The black-and-white cover photo on Australian songwriter Paul Kellys first US release, Gossip (1987), showed Kelly on stage in the spotlight, wearing an old white T-shirt, playing a Fender Telecaster. His US label, A&M Records, must have thought they were getting an Australian Bruce Springsteen. Kelly was no imitator, of Springsteen or anyone else. He had been recording since the late '70s, and, at 32, he was an experienced, mature songwriter.
Kelly has released eight titles in the US since Gossip, but hes never found the audience here he deserves. His deeply felt, detailed observations of life and love should appeal to anyone who enjoys well-crafted songs performed with sincerity and passion. Kelly writes about many things, but his major theme is love in all its manifestations -- erotic, spiritual, and romantic. Hes not a sentimentalist. He can be pretty earthy at times and blunt, without being puerile. More often, though, his songs eloquently express the attempt to pull some meaning, love, and friendship out of the confusion of life.
EMI Australia released Kellys latest disc, Nothing But A Dream, last June. Cooking Vinyl has picked it up for distribution here, and theyve added four tunes that appeared on an Australian EP, Roll On Summer. The disc opens quietly. Kelly fingerpicks the opening chords on acoustic guitar while guitarist Spencer Jones plays a simple melody line. The first verse announces the discs major preoccupation, the loss of love through pride or foolishness:
"All the kings and queens in the Bible/They could not turn back time/So what chance have I of a miracle/In this life of mine?/I only want one day/To unsay the things I said/Undo the thing I did/Twenty-four little hours/Oh God, please take them all away/And I promise I will change/If I could start today again."
Kelly is a moving vocalist. I wish I could accurately describe how heartbreaking his plea is when he sings "Oh God" in the verse above. Theres a slight catch in his voice when he sings it, but it sounds real and unforced. So many singers use vocal histrionics to inject false emotion into their performances, but Kelly uses just the right amount of feeling. He doesnt telegraph the things his carefully wrought lyrics express so well.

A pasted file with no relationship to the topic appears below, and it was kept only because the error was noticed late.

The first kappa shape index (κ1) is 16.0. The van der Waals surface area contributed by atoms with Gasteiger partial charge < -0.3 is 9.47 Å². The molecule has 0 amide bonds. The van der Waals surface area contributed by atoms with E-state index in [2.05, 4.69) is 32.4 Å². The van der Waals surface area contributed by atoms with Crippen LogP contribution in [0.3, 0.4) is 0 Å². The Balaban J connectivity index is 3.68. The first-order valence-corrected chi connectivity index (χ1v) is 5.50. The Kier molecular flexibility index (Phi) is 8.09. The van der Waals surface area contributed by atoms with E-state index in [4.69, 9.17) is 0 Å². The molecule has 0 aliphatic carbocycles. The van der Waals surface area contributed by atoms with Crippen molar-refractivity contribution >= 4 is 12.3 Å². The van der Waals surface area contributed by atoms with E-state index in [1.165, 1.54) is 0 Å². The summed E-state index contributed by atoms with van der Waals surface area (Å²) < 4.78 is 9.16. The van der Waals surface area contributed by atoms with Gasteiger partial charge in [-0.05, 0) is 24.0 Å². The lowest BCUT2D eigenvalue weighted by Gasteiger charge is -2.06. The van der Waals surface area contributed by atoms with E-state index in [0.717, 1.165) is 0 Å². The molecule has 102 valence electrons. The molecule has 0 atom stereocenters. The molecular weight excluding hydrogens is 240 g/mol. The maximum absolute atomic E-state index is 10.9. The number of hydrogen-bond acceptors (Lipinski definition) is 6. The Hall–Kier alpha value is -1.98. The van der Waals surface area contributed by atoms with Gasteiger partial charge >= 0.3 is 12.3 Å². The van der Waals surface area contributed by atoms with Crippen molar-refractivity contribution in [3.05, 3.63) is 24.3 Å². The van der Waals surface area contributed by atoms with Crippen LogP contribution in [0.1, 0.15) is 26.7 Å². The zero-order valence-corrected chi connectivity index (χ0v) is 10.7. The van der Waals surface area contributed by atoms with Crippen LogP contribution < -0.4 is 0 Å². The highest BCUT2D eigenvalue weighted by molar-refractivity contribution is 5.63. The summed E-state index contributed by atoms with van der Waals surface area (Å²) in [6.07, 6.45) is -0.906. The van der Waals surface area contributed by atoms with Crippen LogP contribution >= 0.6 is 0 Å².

The lyrics in Nothing But A Dream are full of telling details that lift them above the mundane. The narrator in "Midnight Rain" wakes in the middle of the night thinking of a past lover: "What coast are you on? What country? Is it raining there?" In "I Wasted Time," Kelly grapples with the cold facts of middle age, another strong theme of the disc: "I see old friends at funerals now and then/Its down to this -- its either me or them." Kelly is part of a small group of songwriters who have been able to continue writing good pop songs without pretending they still have the same interests or concerns they had when they were in their 20s.
Nothing But A Dream takes a few tracks to gather steam -- it doesnt really start to rock until the fifth tune, "Somewhere In the City." The two tunes that follow are both rockers, but the last four wind things back down. Because of its somewhat reserved feel, it might be easy upon a casual first listen to miss the emotional power of this disc. It bears repeated listening because its effects, both musical and lyrical, deepen with each listen.
Apparently Kelly recorded some of the basic tracks in a recording studio in his garden shed. Don't let that frighten you away, because this is a great-sounding disc. The acoustic guitars ring clear and true -- they sound like they were miked directly. The drums snap on the rock tunes without being too far forward, and the drummers, David Ruffy and Peter Luscombe, bring a more delicate touch to the quieter tunes. The keyboards, played by Bruce Haymes, are used with great care and subtlety, particularly on the tracks where Haymes plays organ. Steve Hadley plays an astonishing stand-up bass in "I Wasted Time" that is just gorgeously recorded. Throughout the disc a number of musicians, many of them new to me, help Kelly bring his songs across with an unusually high sensitivity to his goals.
The four tracks added to the US release are great, and I'm glad to have them, even "Every F**king City" (good tune, but I program it out when the kids are around). I'd suggest that you listen to the disc a few times as it was originally released. The pace of the disc is intentional, and continuing through to the bonus tracks breaks the spell somewhat. It's a quiet masterpiece.
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